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Partial purification and characterisation of apurinic endonuclease activity from Hela cells Tsang, Siu Sing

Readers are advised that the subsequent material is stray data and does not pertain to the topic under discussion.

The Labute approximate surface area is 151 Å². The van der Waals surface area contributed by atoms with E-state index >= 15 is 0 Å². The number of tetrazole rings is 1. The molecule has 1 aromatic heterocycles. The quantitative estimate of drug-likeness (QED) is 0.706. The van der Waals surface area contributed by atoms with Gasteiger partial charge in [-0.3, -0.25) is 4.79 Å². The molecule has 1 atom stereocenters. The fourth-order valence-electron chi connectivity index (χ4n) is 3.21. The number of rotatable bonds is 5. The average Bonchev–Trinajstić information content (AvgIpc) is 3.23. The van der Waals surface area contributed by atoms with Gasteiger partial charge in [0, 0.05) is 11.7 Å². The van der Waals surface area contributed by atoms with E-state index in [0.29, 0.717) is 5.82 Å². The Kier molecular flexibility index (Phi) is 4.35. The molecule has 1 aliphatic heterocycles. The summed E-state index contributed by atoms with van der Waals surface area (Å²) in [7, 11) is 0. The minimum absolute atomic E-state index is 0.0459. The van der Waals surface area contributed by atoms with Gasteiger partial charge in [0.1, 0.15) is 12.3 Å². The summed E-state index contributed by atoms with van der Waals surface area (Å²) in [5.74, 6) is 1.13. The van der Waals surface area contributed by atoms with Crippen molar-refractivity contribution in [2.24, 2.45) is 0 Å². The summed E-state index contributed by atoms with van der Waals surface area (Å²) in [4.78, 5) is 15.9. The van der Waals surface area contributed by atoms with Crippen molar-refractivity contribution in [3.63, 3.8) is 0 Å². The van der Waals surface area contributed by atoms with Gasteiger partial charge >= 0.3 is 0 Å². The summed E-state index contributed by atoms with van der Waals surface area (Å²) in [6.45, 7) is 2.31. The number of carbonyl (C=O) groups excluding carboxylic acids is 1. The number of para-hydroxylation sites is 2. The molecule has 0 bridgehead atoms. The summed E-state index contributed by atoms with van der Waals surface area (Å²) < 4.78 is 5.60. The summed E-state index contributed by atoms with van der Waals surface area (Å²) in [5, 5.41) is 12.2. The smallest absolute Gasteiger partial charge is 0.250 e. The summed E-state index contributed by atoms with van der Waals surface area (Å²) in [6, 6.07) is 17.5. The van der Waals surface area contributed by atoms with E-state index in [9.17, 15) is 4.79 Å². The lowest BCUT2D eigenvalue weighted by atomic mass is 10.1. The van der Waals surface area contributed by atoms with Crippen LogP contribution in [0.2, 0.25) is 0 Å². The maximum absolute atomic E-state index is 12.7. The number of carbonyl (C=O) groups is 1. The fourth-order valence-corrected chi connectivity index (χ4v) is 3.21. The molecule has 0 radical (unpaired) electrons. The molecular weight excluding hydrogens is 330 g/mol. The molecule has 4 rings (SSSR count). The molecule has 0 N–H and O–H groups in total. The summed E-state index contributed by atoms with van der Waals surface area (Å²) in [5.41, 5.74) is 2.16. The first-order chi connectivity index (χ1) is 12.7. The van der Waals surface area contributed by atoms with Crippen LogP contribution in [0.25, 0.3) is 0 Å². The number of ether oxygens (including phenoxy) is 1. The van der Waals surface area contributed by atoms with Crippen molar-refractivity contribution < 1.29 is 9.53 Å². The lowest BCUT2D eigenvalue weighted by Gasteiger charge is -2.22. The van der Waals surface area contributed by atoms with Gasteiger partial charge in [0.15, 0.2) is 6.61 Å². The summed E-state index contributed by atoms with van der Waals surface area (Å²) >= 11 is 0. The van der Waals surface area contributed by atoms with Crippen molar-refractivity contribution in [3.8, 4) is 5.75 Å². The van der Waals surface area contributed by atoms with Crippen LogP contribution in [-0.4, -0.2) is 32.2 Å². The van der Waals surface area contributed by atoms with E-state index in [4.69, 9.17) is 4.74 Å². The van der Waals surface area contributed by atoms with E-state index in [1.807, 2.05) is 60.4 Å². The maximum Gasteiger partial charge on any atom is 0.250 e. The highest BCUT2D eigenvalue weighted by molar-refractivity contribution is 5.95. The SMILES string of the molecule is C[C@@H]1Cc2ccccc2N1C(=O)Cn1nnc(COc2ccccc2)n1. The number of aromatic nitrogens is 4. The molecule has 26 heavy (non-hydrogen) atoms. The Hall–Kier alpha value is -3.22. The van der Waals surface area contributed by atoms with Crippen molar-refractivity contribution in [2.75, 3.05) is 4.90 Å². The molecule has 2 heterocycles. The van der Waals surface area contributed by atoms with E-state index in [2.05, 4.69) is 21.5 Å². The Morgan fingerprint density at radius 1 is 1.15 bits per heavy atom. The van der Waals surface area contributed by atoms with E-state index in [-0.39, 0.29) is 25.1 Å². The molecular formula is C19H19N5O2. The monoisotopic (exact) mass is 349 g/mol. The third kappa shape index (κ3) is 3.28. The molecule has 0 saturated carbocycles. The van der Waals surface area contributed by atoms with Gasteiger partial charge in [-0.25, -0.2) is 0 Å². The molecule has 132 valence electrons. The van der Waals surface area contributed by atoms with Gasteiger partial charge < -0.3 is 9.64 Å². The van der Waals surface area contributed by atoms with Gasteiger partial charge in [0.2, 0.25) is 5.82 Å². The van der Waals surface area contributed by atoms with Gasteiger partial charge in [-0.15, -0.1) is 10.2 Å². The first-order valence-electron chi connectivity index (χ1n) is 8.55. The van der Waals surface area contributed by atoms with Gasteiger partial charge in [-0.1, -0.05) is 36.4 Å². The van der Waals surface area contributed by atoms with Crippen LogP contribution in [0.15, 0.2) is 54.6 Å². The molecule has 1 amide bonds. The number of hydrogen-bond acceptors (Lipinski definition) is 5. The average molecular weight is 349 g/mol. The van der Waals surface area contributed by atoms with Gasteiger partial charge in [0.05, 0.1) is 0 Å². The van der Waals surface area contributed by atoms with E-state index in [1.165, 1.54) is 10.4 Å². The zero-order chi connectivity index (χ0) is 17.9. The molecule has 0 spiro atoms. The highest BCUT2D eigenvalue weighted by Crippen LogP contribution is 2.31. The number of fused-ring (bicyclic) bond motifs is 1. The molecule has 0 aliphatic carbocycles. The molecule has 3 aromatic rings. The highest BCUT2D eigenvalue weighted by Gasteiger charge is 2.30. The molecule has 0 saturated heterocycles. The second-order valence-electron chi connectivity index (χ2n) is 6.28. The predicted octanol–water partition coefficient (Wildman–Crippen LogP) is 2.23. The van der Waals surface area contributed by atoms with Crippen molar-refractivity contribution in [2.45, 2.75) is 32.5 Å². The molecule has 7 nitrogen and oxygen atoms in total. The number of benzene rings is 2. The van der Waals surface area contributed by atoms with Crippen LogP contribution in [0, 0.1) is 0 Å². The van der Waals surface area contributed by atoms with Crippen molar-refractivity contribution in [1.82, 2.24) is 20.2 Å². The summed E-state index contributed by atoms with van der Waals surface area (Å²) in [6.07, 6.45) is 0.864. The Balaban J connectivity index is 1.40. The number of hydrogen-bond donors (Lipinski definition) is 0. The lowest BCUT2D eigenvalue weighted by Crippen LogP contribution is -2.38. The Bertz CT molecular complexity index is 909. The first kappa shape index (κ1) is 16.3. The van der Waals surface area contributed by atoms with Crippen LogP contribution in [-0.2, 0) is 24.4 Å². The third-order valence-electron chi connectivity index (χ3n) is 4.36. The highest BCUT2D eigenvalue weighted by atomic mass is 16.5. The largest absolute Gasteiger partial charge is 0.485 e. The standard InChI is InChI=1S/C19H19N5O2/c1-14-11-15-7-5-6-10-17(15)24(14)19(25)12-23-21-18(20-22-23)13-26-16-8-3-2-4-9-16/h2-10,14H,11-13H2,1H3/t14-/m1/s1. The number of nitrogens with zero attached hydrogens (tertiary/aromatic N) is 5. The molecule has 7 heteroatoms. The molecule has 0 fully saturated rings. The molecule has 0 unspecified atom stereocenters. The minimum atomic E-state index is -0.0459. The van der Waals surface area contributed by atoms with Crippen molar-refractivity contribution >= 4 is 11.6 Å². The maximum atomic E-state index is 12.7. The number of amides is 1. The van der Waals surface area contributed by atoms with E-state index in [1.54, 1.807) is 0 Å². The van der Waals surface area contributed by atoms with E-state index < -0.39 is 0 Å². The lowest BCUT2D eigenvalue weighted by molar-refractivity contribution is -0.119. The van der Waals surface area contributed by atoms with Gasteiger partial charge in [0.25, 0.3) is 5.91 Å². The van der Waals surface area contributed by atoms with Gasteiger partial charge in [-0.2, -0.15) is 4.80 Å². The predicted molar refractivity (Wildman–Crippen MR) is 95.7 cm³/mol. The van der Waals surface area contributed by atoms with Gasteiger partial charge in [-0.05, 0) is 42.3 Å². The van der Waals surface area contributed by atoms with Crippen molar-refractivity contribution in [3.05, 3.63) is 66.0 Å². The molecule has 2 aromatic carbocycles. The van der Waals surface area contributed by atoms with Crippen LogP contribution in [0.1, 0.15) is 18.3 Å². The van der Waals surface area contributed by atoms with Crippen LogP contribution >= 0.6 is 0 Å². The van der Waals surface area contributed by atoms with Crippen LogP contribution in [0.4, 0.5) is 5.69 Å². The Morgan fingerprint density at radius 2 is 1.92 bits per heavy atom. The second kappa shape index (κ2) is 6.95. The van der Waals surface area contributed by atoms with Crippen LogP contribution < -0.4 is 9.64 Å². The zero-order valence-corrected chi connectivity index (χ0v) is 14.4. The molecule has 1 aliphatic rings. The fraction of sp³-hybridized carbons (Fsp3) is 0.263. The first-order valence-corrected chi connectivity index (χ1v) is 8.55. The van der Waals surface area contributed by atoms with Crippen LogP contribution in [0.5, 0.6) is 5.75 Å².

Apurinic endonuclease activity in human fibroblasts had been previously resolved into aflow-through and a high-salt eluate species by phosphocellulose chromatography (Kuhnlein, U. et al., Nucl. Acid. Res. 5: 951-960, 1978). Enzyme activity in the flow-through species amounted to 20-30% that of the high-salt eluate species. The flow—through enzyme species was not found in-eel I lines of xeroderma pigmentosum complementation group D. In this thesis, apurinic endonuclease activity was analysed in Hela ceflls. Specific enzyme activity in crude extracts "of Hela cells was in the range of 400-800 units/mg protein, similar to that of , human fibroblasts which was between 380-680 units/mg protein. Three species of endonuclease activity for apurinic DNA were resolved by phosphocellulose chromatography. They were designated as Peak I, Peak If, and Peak III. Peak I did not adsorb to the phosphoceIIuIose column at' 10 mM KP04 (pH 7.4) (flow-through activity), Peak II eluted from the column at about 210 mM KP0₄ (pH 7.4) and Peak I I I at 260 mM KPO₄ (pH 7.4). Based on their affinity to phosphoceIIuIose, we presumed Peak I and Peak III corresponded to the flow-through and high-salt eluate species in human fibroblasts respectively. Under our experimental conditions, the flow-through enzyme activity in both Hela cells and normaS human fibroblasts was only 2-4% of the activity of high-salt eluate species. We suspect that tissue culture conditions may affect the cellular level of the flow-through species of apurinic endonuclease. Peaks l-lII were optimally active at pH 7.5-8.0 and 5-10 mM MgCI, They were 'inhibited by increasing concentrations of KCI and NaCI except Peak III which was slightly stimulated by 20-40 mM KCI. The three species were distinguished by their thermosensitivities in a 50 mM KPO. buffer. Peak I was stable at 45°C. Peak III was heat-labile, having a half-life of 2-3 min at 45°C. Peak II seemed to contain two components, one with a ha If-life of 2-3 min at 45°C, and the other with a half-life of 25 min. In human fibroblasts, both the flow-through and high-salt eluate species of apu-rinic endonuclease were reported to be stimulated to 2.5-fold by 10 mM KCI. They had a ha If-life of 6 min at 45°C in a 230 mM KP0₄ (pH 7.4) buffer. Thus, Peaks I-lI I and enzyme species from human fibroblasts had a similar pH optimum, and Mg²⁺ requirement, but they differed in their thermosensitivities and inhibition by higher salt concentration. We do not know as yet whether these differences reflect the neoplastic nature of Hela cells or the different tissue origins of Hela cells and human fibroblasts. When either Peak I or Peak I I I was rechromatographed on the phosphoceIIulose column, activity was recovered in both the flow-through and high-salt eluate fractions. The result suggested an interconversion phenomenon between the flow-through and high-salt eluate species of apurinic endonuclease, This was further supported by molecular weight determinations of the apurinic endonucI eases In Peaks l-lII. Apurinic endonuclease activity in Peak III and Peak II had a molecular weight of 35,000-40,000 and 22,000-25,000 respectively. Peak I had two components with molecular weights similar to those of Peak II and Peak III. An understanding of the conversion between the different apurinic endonuclease species may help in elucidating the molecular defects of xeroderma pigmentosum complementation group D. Apurinic endonuclease activity in Peaks l-lII was found to be associated with a high molecular weight complex. The complex could be dissociated by high salt treatment. The possible biological significance of the high molecular weight complex Is discussed. We also found that apurinic endonuclease could adsorb to the Sephadex gel. The adsorption would lead to an aberrant estimation of molecular weight of the protein. The problem was solved with an elution buffer of high ionic strength.

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